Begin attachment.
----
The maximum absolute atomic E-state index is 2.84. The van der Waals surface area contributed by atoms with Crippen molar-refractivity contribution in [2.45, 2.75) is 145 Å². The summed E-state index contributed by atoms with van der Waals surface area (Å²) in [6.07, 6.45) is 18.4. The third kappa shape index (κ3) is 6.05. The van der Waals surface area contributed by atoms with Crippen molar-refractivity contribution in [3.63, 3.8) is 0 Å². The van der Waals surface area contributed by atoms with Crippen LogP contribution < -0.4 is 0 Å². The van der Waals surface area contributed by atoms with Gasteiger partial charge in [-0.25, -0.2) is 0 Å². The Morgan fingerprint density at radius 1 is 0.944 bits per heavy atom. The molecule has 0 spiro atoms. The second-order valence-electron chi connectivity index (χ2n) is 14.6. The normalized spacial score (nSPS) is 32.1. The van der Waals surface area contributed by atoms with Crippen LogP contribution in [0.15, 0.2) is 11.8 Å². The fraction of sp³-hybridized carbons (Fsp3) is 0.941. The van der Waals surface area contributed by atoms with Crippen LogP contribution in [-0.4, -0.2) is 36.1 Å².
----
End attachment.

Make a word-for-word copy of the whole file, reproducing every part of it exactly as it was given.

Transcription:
The maximum absolute atomic E-state index is 2.84. The van der Waals surface area contributed by atoms with Crippen molar-refractivity contribution in [2.45, 2.75) is 145 Å². The summed E-state index contributed by atoms with van der Waals surface area (Å²) in [6.07, 6.45) is 18.4. The third kappa shape index (κ3) is 6.05. The van der Waals surface area contributed by atoms with Crippen molar-refractivity contribution in [3.63, 3.8) is 0 Å². The van der Waals surface area contributed by atoms with Crippen LogP contribution < -0.4 is 0 Å². The van der Waals surface area contributed by atoms with Gasteiger partial charge in [-0.25, -0.2) is 0 Å². The Morgan fingerprint density at radius 1 is 0.944 bits per heavy atom. The molecule has 0 spiro atoms. The second-order valence-electron chi connectivity index (χ2n) is 14.6. The normalized spacial score (nSPS) is 32.1. The van der Waals surface area contributed by atoms with Crippen LogP contribution in [0.15, 0.2) is 11.8 Å². The fraction of sp³-hybridized carbons (Fsp3) is 0.941. The van der Waals surface area contributed by atoms with Crippen LogP contribution in [-0.4, -0.2) is 36.1 Å².